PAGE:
Normal healthy gums, along with the supporting framework, appear firm and pink. This gum collar provides a strong support for the teeth. When there is an inflammation of the gums and the deeper structures of the teeth, this condition is called periodontitis or pyorrhea. Knowing about the symptoms of each of the periodontal disease stages can help you understand the disease better and get timely diagnosis and gingivitis treatment.
The Periodontal Disease Stages – The Parts Of The Tooth They Affect
The structures supporting a tooth are:
- The gingiva or gums, which is the soft pink-colored tissue that surrounds the neck of the teeth
- The jawbone, which supports the tooth and holds it in the socket
- Periodontal ligaments, which connect the teeth to the socket
The periodontal disease stages affect these three structures when they cause an inflammation.
The Cause Of Periodontitis
When gingivitis causes worsen, they increasingly affect various structures of the oral cavity, leading to periodontitis. Here’s what is involved in the whole process.
- Various studies have demonstrated that plaque (a thin film formed on the tooth surface by food debris) and bacteria constitute the detrimental combination resulting in periodontitis.
- Bacteria are normally present in the mouth. However disease-causing bacteria tend to appear in plaque that is not removed on a regular basis by oral hygiene procedures like brushing and flossing.
- Plaque hardens over time to form tartar, which cannot be removed by brushing. Once tartar has accumulated, getting the teeth cleaned by your the dentist becomes the only option available.
- The plaque/tartar causes irritation of the gums leading to the infection and inflammation of the gums and the surrounding structures. This condition is called periodontitis.
The Differences Between Gingivitis And Periodontitis
- When the inflammation is confined to the gum layer only, it is known as gingivitis. This is a very common condition that is easily reversible.
- If gingivitis remains untreated the infection progresses into deeper parts of the oral cavity and involves the bone and other structures surrounding the tooth, causing periodontitis.
- In periodontitis, the loss of bone is irreversible and requires a more aggressive form of management as compared to gingivitis.
The Different Periodontal Disease Stages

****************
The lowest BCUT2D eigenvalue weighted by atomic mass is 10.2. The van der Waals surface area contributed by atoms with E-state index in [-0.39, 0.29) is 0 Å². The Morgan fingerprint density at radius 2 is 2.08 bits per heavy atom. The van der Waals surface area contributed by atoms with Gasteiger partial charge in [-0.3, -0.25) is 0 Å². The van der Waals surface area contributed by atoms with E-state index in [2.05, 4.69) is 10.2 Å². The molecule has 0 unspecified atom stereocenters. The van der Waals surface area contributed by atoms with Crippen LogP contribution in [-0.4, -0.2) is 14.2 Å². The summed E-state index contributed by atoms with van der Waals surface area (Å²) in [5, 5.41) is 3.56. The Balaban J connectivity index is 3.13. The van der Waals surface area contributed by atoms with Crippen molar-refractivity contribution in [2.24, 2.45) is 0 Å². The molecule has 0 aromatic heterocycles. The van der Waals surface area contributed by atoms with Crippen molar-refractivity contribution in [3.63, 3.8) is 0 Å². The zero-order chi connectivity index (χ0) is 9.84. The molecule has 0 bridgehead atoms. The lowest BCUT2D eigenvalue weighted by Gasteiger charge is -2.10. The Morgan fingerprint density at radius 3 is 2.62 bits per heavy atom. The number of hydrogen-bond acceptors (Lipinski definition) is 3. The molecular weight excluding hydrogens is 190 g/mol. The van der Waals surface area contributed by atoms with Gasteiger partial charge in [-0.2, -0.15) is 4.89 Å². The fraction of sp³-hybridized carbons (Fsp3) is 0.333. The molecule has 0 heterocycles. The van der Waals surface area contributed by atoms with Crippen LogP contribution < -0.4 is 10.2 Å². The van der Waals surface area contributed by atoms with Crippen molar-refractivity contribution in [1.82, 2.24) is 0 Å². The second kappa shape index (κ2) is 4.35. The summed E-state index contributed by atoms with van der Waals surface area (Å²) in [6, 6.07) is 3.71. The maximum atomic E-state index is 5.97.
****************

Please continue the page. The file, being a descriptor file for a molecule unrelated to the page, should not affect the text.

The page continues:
Periodontitis passes through various stages before finally resulting in either the tooth falling off or it being removed by the dentist. Here are the periodontal disease stages described progressively.
Stage 1: Gingivitis
- The accumulation of bacterial plaque along the gum line results in gum disease or gingivitis.
- The gums then become red and puffy, and have a tendency to bleed readily.
- The person with gingivitis will usually experience no pain at this stage.
Stage 2: Early Periodontitis
- When the accumulated plaque is not removed, then gingivitis continues to cause the gums to be pulled away from the teeth.
- This allows for the formation of “pockets” (gaps of varying depth between the gums and the teeth).
- These periodontal pockets are filled with bacterial plaque, calculus (tartar), food debris, and pus.
- At this stage the infection has started the process of bone damage.
- Pain may or may not be present during this stage.
Stage 3: Moderate Periodontitis
- As the disease advances, the gum infection spreads, resulting in further loss of bone support.
- At this stage, the condition causes pain and the teeth may become loose or shift in alignment.
- The gums recede causing more of the tooth to be exposed.
- The depth of the periodontal pockets increases.
Stage 4: Advanced Or Severe Periodontitis
- In the advanced stage of periodontal disease, the patient experiences a buildup of pain and pressure due to the accumulation of pus.
- The teeth become so loose that they may fall off.
- In most cases, no treatment can save the affected tooth, and the removal of the tooth is the only option at this juncture.
If you notice any gingivitis symptoms, it is best to approach your dentist for immediate treatment. This will prevent the periodontal disease stages from progressing further, saving you unnecessary pain and the need for the removal of one or more teeth. Ideally, you should learn how to prevent gingivitis, so that you don’t need to deal with this condition in the first place.